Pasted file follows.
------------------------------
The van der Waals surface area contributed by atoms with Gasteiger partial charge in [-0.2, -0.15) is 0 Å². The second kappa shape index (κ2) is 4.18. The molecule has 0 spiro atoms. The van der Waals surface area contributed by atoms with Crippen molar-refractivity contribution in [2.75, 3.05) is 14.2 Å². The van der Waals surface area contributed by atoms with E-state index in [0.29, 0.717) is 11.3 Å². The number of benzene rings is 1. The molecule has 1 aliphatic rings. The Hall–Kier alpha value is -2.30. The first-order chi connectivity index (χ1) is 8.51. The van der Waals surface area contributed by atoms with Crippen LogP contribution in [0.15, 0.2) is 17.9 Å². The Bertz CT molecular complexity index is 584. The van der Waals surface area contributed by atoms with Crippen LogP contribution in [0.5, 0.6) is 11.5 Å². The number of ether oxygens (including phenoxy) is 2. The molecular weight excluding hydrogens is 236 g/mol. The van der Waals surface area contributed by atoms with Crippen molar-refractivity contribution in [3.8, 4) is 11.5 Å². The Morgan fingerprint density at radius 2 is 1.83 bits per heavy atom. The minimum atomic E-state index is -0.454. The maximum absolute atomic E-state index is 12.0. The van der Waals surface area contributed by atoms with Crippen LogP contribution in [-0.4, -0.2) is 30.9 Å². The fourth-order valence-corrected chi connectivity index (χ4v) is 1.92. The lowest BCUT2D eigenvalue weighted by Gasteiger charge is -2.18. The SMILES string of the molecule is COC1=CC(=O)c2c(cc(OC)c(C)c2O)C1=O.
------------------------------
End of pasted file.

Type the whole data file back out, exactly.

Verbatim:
The van der Waals surface area contributed by atoms with Gasteiger partial charge in [-0.2, -0.15) is 0 Å². The second kappa shape index (κ2) is 4.18. The molecule has 0 spiro atoms. The van der Waals surface area contributed by atoms with Crippen molar-refractivity contribution in [2.75, 3.05) is 14.2 Å². The van der Waals surface area contributed by atoms with E-state index in [0.29, 0.717) is 11.3 Å². The number of benzene rings is 1. The molecule has 1 aliphatic rings. The Hall–Kier alpha value is -2.30. The first-order chi connectivity index (χ1) is 8.51. The van der Waals surface area contributed by atoms with Crippen LogP contribution in [0.15, 0.2) is 17.9 Å². The Bertz CT molecular complexity index is 584. The van der Waals surface area contributed by atoms with Crippen LogP contribution in [0.5, 0.6) is 11.5 Å². The number of ether oxygens (including phenoxy) is 2. The molecular weight excluding hydrogens is 236 g/mol. The van der Waals surface area contributed by atoms with Crippen molar-refractivity contribution in [3.8, 4) is 11.5 Å². The Morgan fingerprint density at radius 2 is 1.83 bits per heavy atom. The minimum atomic E-state index is -0.454. The maximum absolute atomic E-state index is 12.0. The van der Waals surface area contributed by atoms with Crippen LogP contribution in [-0.4, -0.2) is 30.9 Å². The fourth-order valence-corrected chi connectivity index (χ4v) is 1.92. The lowest BCUT2D eigenvalue weighted by Gasteiger charge is -2.18. The SMILES string of the molecule is COC1=CC(=O)c2c(cc(OC)c(C)c2O)C1=O.